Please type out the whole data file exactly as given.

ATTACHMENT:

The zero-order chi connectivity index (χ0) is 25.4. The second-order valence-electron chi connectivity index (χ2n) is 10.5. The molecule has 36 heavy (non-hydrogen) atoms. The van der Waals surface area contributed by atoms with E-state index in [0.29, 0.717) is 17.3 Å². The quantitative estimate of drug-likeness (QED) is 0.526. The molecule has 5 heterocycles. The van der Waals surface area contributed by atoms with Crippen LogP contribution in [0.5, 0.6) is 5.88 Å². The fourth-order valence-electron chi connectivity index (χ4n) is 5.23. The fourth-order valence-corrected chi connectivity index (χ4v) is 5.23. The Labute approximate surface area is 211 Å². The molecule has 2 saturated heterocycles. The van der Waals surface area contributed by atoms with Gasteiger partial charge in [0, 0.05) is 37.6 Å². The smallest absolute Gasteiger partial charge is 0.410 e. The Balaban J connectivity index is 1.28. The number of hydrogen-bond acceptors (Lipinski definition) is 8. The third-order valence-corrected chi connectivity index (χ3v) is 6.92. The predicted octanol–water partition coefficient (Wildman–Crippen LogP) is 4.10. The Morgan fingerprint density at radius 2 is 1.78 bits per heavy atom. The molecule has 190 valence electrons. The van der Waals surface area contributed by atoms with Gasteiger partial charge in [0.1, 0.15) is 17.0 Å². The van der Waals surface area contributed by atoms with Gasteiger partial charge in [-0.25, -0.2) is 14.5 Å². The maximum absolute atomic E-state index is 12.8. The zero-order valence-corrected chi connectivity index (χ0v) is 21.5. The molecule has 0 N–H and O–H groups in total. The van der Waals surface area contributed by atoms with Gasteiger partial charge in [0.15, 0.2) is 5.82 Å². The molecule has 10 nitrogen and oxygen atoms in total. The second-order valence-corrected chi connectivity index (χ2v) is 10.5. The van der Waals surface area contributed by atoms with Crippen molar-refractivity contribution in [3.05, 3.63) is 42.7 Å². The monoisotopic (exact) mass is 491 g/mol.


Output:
The zero-order chi connectivity index (χ0) is 25.4. The second-order valence-electron chi connectivity index (χ2n) is 10.5. The molecule has 36 heavy (non-hydrogen) atoms. The van der Waals surface area contributed by atoms with E-state index in [0.29, 0.717) is 17.3 Å². The quantitative estimate of drug-likeness (QED) is 0.526. The molecule has 5 heterocycles. The van der Waals surface area contributed by atoms with Crippen LogP contribution in [0.5, 0.6) is 5.88 Å². The fourth-order valence-electron chi connectivity index (χ4n) is 5.23. The fourth-order valence-corrected chi connectivity index (χ4v) is 5.23. The Labute approximate surface area is 211 Å². The molecule has 2 saturated heterocycles. The van der Waals surface area contributed by atoms with Gasteiger partial charge in [0, 0.05) is 37.6 Å². The smallest absolute Gasteiger partial charge is 0.410 e. The Balaban J connectivity index is 1.28. The number of hydrogen-bond acceptors (Lipinski definition) is 8. The third-order valence-corrected chi connectivity index (χ3v) is 6.92. The predicted octanol–water partition coefficient (Wildman–Crippen LogP) is 4.10. The Morgan fingerprint density at radius 2 is 1.78 bits per heavy atom. The molecule has 190 valence electrons. The van der Waals surface area contributed by atoms with Gasteiger partial charge in [0.1, 0.15) is 17.0 Å². The van der Waals surface area contributed by atoms with Gasteiger partial charge in [-0.25, -0.2) is 14.5 Å². The maximum absolute atomic E-state index is 12.8. The zero-order valence-corrected chi connectivity index (χ0v) is 21.5. The molecule has 0 N–H and O–H groups in total. The van der Waals surface area contributed by atoms with Gasteiger partial charge in [0.15, 0.2) is 5.82 Å². The molecule has 10 nitrogen and oxygen atoms in total. The second-order valence-corrected chi connectivity index (χ2v) is 10.5. The van der Waals surface area contributed by atoms with Crippen molar-refractivity contribution in [3.05, 3.63) is 42.7 Å². The monoisotopic (exact) mass is 491 g/mol.